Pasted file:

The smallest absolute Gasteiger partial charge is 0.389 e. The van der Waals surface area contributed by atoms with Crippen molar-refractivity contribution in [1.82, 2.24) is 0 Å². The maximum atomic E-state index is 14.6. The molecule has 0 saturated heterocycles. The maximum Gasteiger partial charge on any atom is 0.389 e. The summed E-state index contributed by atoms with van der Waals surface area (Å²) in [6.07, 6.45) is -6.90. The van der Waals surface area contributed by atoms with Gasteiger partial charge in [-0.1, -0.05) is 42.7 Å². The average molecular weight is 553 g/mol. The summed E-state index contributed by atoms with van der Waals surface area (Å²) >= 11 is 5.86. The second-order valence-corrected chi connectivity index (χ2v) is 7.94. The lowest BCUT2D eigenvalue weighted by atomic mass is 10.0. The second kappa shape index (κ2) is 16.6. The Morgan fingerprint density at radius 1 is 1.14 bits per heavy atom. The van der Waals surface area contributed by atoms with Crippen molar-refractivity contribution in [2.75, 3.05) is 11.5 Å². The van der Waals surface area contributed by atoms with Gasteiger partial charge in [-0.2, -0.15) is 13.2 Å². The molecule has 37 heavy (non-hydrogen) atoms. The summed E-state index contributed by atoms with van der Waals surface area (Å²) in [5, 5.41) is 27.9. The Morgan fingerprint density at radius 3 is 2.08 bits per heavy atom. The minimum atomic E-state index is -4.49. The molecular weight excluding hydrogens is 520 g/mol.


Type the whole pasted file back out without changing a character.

The smallest absolute Gasteiger partial charge is 0.389 e. The van der Waals surface area contributed by atoms with Crippen molar-refractivity contribution in [1.82, 2.24) is 0 Å². The maximum atomic E-state index is 14.6. The molecule has 0 saturated heterocycles. The maximum Gasteiger partial charge on any atom is 0.389 e. The summed E-state index contributed by atoms with van der Waals surface area (Å²) in [6.07, 6.45) is -6.90. The van der Waals surface area contributed by atoms with Gasteiger partial charge in [-0.1, -0.05) is 42.7 Å². The average molecular weight is 553 g/mol. The summed E-state index contributed by atoms with van der Waals surface area (Å²) >= 11 is 5.86. The second-order valence-corrected chi connectivity index (χ2v) is 7.94. The lowest BCUT2D eigenvalue weighted by atomic mass is 10.0. The second kappa shape index (κ2) is 16.6. The Morgan fingerprint density at radius 1 is 1.14 bits per heavy atom. The van der Waals surface area contributed by atoms with Crippen molar-refractivity contribution in [2.75, 3.05) is 11.5 Å². The van der Waals surface area contributed by atoms with Gasteiger partial charge in [-0.2, -0.15) is 13.2 Å². The molecule has 37 heavy (non-hydrogen) atoms. The summed E-state index contributed by atoms with van der Waals surface area (Å²) in [5, 5.41) is 27.9. The Morgan fingerprint density at radius 3 is 2.08 bits per heavy atom. The minimum atomic E-state index is -4.49. The molecular weight excluding hydrogens is 520 g/mol.